- EDUC 652: Introduction to Assistive Technology
- EDUC 653: Assistive Technology: High Incidence Disabilities
- EDUC 654: Augmentative and Alternative Communication
- EDUC 655: Assistive Technology: Autism/Severe Disabilities
- EDUC 762: Examining Multimodal Literacy
- EDUC 777: Fostering Technology Based Collaboration
- EDUC 815: Design of Learning Environments
Block 4. Internship and Exit Requirements
Every EDTC student must log a minimum of 50 hours working on field-based practicum experiences and internships. Students work with their advisor to complete the Application for Educational Technology Internship or Practicum form in order to gain approval for each internship or practicum activity. The program culminates in an action research project that the candidate submits in the form of a research paper or thesis at the end of the program. In order to be cleared for graduation, the candidate must pass all seven of the EDTC program assessments.
Regardless of which specific courses the students elect to take, all M.Ed. in Educational Technology (EDTC) degree candidates must complete the following performances:
Multimedia eLearning Environment. This is a multimedia web in which candidates create a blended learning environment using multiple methods of assessment including collaborative learning.
Needs Assessment. This is a term paper with a literature review that candidates write during their first year in the program. It establishes the need for school or building-level improvements in the educational technology infrastructure, including teacher professional development, research-based best practices, and learner characteristics of all students.
Curriculum Project. This is field experience during which candidates keep a reflective journal documenting plans, experiences, and improvements made in a local school or workplace setting.
Action Research Project. This is a major research paper that the candidate writes toward the end of the master’s program. In an action research project, the candidate conducts a local experiment in order to determine whether a nationally recognized best practice implemented in the local school or workplace can achieve results akin to those described in the research literature.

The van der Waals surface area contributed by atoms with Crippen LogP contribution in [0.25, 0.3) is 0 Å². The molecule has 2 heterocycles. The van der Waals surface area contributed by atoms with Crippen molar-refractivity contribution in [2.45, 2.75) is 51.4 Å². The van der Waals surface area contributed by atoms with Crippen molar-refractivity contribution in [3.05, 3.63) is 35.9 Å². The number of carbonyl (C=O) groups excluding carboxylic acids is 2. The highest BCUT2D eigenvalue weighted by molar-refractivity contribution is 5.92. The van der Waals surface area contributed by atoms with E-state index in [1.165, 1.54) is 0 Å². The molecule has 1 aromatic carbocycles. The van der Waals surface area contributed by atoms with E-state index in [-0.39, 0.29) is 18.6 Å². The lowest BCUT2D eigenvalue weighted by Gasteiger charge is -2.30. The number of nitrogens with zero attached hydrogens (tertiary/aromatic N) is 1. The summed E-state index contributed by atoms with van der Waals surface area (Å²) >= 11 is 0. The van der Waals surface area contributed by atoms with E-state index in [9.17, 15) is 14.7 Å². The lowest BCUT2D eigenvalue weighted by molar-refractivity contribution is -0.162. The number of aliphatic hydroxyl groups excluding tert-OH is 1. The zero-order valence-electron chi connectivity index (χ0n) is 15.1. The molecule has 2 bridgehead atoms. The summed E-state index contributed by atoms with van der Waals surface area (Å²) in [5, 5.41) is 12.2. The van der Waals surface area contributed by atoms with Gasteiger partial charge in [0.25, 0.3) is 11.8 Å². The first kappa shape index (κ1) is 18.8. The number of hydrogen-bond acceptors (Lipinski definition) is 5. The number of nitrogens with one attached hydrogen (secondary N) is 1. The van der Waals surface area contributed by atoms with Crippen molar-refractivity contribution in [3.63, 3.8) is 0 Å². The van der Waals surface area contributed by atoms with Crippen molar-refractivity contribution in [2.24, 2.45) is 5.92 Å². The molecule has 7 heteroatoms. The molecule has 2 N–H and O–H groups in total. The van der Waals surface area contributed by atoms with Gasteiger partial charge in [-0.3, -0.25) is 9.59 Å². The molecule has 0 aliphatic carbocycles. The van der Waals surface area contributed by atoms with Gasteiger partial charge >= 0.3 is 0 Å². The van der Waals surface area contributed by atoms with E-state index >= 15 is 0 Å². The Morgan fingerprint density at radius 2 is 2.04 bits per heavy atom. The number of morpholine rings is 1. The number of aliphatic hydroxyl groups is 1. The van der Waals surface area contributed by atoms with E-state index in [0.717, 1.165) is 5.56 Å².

Instructional Design. The candidate designs and develops one or more lessons or modules on a topic of strategic importance to the curriculum of the local school or workplace. ISTE-C candidates must create teacher professional development informed by the principles of adult learning.
School or Workplace Technology Plan. This is a strategic plan that explains how the local school or workplace will go about achieving strategic goals by using technology to provide instruction, collect data, and evaluate results in order to determine the extent to which standards have been met. The plan includes a work schedule, hardware and software configuration, a proposed budget, and a budget explanation.
National Standards Capstone ePortfolio. In the capstone ePortfolio, the candidate submits artifacts documenting achievements in each ISTE or AECT standards domain. For each standard, the candidate explains the manner in which the artifact(s) address the criteria.
Field-based Clinical Experiences and Internships
Throughout their program of study, students in the M.Ed. in Educational Technology (EDTC) program gain valuable field experiences by applying the theories and techniques of educational technology in practical workplace settings. For teachers enrolled in the program, these field experiences take place in K-12 schools, where the emphasis is on integrating technology effectively into the curriculum. EDTC students preparing to work in industry complete internships in local companies, typically designing instructional materials for use in corporate training. Because the State of Delaware is home to thousands of national corporations, the EDTC program is able to offer internships across a broad spectrum of industries that provide a rich array of educational technology projects for student interns.
The field experience is evaluated by external reviewers according to one of two rubrics. Teachers are evaluated with a rubric that aligns with ISTE standards, and all other candidates are assessed through a rubric aligned with AECT standards.